The Dissolution of the National Association of People with AIDS (NAPWA)
20130217 NAPWA Statement
GNP+NA notes with sadness and disappointment the dissolution of the National Association of People with AIDS (NAPWA).
NAPWA was founded 30 years ago, shortly after the meeting where the seminal “Denver Principles” self-empowerment manifesto was written and adopted by people living with AIDS. Since then, NAPWA played an important role in fostering HIV positive leadership and advocating on behalf of people living with HIV/AIDS.
While we salute the historical role of NAPWA and valuable work done by those who were part of NAPWA over the years, we also know that the organization often struggled to fulfill its mission to be an effective national voice of and for people living with HIV/AIDS.
As the North American affiliate of the Global Network of People living with HIV/AIDS, GNP+NA believes that the closing of NAPWA must be the impetus for a far-ranging participatory discussion that re-imagines and strengthens PLWHA organizing and leadership in the United States.
One of the first steps must be a full, honest and transparent explanation of the circumstances and actions leading to NAPWA’s closure. Like others in the AIDS community, we have recently been made aware of troubling issues that appear to have led to the bankruptcy. Any tax-exempt group that has raised and spent tens of millions in contributions, grants and government funds over the years owes such accountability to the community they purport to represent.
There are now more people than ever living with HIV/AIDS in the US and around the world. While transmission rates have stabilized or even fallen in some communities, other communities are ravaged by an epidemic that continues to grow and rage unchecked.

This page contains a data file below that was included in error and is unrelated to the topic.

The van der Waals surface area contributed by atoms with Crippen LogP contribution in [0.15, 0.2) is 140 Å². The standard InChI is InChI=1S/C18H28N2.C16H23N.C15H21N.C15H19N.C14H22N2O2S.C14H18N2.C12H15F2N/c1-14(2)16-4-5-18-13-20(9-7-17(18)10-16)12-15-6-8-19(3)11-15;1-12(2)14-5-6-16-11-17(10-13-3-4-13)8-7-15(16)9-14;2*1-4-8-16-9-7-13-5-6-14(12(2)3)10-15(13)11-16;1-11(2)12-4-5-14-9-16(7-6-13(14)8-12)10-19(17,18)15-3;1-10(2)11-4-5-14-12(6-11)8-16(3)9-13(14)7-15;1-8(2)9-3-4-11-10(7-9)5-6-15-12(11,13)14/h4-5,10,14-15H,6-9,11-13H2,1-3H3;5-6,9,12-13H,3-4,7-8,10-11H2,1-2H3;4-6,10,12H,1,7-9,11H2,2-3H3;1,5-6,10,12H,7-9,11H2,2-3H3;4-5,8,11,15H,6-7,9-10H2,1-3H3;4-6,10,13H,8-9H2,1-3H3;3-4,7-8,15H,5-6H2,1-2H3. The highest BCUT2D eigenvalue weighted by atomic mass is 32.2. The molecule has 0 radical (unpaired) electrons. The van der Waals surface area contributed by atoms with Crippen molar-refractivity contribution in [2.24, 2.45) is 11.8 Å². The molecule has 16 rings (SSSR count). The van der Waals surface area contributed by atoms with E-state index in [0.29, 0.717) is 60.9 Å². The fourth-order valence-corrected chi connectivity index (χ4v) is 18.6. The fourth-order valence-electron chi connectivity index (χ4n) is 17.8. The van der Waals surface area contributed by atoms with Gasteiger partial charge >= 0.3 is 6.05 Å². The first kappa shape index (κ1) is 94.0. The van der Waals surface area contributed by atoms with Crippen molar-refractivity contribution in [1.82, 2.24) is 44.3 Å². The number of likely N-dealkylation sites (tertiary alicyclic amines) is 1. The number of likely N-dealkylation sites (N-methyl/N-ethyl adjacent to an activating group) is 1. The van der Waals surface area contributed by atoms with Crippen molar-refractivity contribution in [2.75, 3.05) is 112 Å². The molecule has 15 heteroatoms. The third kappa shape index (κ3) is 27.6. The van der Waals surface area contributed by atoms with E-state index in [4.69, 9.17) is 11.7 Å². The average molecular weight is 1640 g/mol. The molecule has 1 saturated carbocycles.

The need for the meaningful involvement of people living with HIV/AIDS, particularly those from the most vulnerable communities, has never been more critical. Yet the commitment to empowering people with HIV, by those in government, NGOs and civil society, seems to exist more in rhetoric than in reality.
Despite that lack of support, there are countless vibrant and effective HIV positive leaders and activists working at every level of this epidemic from the grassroots to national and global organizations. There are thousands more who are capable of leadership, but who aren’t provided the encouragement, opportunity and support to find their voices.
GNP+NA intends to work with colleagues and committed allies to turn a sad milestone—the closure of one of the very first organizations representing people with HIV—into an essential community dialogue involving the full, rich and exciting diversity of all communities of people living with HIV/AIDS in the United States.
Together we can and must build a stronger, more inclusive, representative, and accountable movement by and for people living with HIV. Because like those early pioneers who met in a hotel room in Denver and wrote a radical manifesto that has been heard around the world, we are still “Fighting for our Lives” and we are fighting for the lives of each other.